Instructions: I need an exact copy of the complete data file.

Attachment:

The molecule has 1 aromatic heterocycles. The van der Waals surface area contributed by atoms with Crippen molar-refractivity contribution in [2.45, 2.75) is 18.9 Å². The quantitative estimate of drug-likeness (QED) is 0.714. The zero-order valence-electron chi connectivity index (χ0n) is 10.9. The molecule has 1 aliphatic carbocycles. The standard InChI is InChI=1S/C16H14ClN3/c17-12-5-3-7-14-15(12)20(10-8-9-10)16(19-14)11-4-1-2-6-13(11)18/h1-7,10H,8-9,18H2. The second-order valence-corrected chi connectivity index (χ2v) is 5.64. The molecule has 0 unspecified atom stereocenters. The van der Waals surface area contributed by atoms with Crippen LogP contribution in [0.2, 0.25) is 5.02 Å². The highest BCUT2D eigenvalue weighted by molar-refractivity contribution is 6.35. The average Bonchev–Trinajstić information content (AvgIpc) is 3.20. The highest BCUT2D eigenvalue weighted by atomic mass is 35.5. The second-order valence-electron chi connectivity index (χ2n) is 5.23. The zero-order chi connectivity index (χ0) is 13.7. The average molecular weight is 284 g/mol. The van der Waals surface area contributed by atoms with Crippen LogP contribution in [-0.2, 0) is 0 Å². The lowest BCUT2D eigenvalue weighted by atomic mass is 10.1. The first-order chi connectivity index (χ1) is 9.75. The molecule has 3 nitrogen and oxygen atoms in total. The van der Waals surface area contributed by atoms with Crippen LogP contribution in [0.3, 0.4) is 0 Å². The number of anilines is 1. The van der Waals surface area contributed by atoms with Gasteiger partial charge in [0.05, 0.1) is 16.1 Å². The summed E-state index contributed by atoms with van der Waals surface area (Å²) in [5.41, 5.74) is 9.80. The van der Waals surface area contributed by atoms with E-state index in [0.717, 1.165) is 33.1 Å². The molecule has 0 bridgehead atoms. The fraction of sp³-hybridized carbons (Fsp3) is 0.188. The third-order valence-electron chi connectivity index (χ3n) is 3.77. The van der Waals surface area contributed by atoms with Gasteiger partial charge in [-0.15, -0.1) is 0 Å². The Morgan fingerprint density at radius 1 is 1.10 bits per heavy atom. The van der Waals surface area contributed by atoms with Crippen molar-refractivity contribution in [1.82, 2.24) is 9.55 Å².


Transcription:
The molecule has 1 aromatic heterocycles. The van der Waals surface area contributed by atoms with Crippen molar-refractivity contribution in [2.45, 2.75) is 18.9 Å². The quantitative estimate of drug-likeness (QED) is 0.714. The zero-order valence-electron chi connectivity index (χ0n) is 10.9. The molecule has 1 aliphatic carbocycles. The standard InChI is InChI=1S/C16H14ClN3/c17-12-5-3-7-14-15(12)20(10-8-9-10)16(19-14)11-4-1-2-6-13(11)18/h1-7,10H,8-9,18H2. The second-order valence-corrected chi connectivity index (χ2v) is 5.64. The molecule has 0 unspecified atom stereocenters. The van der Waals surface area contributed by atoms with Crippen LogP contribution in [0.2, 0.25) is 5.02 Å². The highest BCUT2D eigenvalue weighted by molar-refractivity contribution is 6.35. The average Bonchev–Trinajstić information content (AvgIpc) is 3.20. The highest BCUT2D eigenvalue weighted by atomic mass is 35.5. The second-order valence-electron chi connectivity index (χ2n) is 5.23. The zero-order chi connectivity index (χ0) is 13.7. The average molecular weight is 284 g/mol. The van der Waals surface area contributed by atoms with Crippen LogP contribution in [-0.2, 0) is 0 Å². The lowest BCUT2D eigenvalue weighted by atomic mass is 10.1. The first-order chi connectivity index (χ1) is 9.75. The molecule has 3 nitrogen and oxygen atoms in total. The van der Waals surface area contributed by atoms with Crippen LogP contribution in [0.3, 0.4) is 0 Å². The number of anilines is 1. The van der Waals surface area contributed by atoms with Gasteiger partial charge in [0.05, 0.1) is 16.1 Å². The summed E-state index contributed by atoms with van der Waals surface area (Å²) in [5.41, 5.74) is 9.80. The van der Waals surface area contributed by atoms with E-state index in [0.717, 1.165) is 33.1 Å². The molecule has 0 bridgehead atoms. The fraction of sp³-hybridized carbons (Fsp3) is 0.188. The third-order valence-electron chi connectivity index (χ3n) is 3.77. The van der Waals surface area contributed by atoms with Gasteiger partial charge in [-0.15, -0.1) is 0 Å². The Morgan fingerprint density at radius 1 is 1.10 bits per heavy atom. The van der Waals surface area contributed by atoms with Crippen molar-refractivity contribution in [1.82, 2.24) is 9.55 Å².